“It is absolutely necessary, for the peace and safety of mankind, that some of earth’s dark, dead corners and unplumbed depths be let alone; lest sleeping abnormalities wake to resurgent life, and blasphemously surviving nightmares squirm and splash out of their black lairs to newer and wider conquests…”
The Anatomical Guide to Lovecraftian Horrors
What is the deep one skeletal structure? How does the byakhee hune organ allow them to travel through interstellar space? What organs and biological material makeup the mysterious and ancient flying polyps? These questions and more will be answered in Luis Merlo’s groundbreaking scientific study of the anatomy, biology, and ecology of more than two dozen Lovecraftian horrors!
About Luis Merlo
My name is Luis Merlo and I’m a self-taught illustrator/artist from Quito, Ecuador. I only work with physical media and, while I don’t make art for a living, it has always been a crucial part of my life and has remained a passionate hobby since I was a child. I grew up as a dinosaur enthusiast (who didn’t?) and quickly fell in love with fantasy and sci-fi both in movies and videogames. As a teenager I began my journey through tabletop RPGs, wargames, TCGs and board games, which became a new hobby of mine as I entered Medical School. During my medical formation I discovered (sometimes during the late hours of hospital night shifts) the works of H.P. Lovecraft, which quickly led me to Sandy’s own Call of Cthulhu.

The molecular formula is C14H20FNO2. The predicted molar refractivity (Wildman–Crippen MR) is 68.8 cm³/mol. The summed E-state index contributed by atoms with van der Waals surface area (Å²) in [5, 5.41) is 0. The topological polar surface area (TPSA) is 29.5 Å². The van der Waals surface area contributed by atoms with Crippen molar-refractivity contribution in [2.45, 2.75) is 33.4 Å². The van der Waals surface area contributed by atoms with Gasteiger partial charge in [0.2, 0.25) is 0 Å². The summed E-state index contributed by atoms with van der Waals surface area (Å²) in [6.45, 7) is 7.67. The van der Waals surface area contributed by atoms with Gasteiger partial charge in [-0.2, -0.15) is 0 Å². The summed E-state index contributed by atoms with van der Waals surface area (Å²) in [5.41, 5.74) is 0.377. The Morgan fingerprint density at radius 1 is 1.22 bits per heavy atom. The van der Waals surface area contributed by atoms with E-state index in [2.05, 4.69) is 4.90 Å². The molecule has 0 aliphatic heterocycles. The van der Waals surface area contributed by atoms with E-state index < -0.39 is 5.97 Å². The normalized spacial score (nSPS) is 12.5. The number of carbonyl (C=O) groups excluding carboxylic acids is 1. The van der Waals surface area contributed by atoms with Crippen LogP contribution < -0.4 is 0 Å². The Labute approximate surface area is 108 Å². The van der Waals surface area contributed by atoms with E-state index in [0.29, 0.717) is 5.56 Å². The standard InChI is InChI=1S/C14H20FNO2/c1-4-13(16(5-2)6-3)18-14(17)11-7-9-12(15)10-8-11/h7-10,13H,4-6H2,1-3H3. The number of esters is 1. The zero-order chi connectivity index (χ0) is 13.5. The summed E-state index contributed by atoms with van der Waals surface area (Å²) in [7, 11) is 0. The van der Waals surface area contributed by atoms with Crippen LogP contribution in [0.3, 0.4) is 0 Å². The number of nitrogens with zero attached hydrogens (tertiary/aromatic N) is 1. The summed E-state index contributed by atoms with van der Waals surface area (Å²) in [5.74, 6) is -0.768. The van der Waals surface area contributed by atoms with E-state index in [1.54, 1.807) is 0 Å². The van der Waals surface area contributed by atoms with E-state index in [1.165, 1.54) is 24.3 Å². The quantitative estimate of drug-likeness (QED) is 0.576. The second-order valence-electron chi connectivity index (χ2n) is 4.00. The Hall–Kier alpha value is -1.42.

I currently work as faculty for my medical school, but dedicate most of my free time to illustrating and occasionally writing. Because of this, I’ve recently been looking to merge my profession and my passion by studying scientific illustration with actual plastic artists, who have helped me join my knowledge in biology with their expertise in art. Besides private projects and commissions, I’ve worked on art for three old-school RPG supplements and had the joy of illustrating Arthur Petersen’s brainchild: Rock a bye Cthulhu.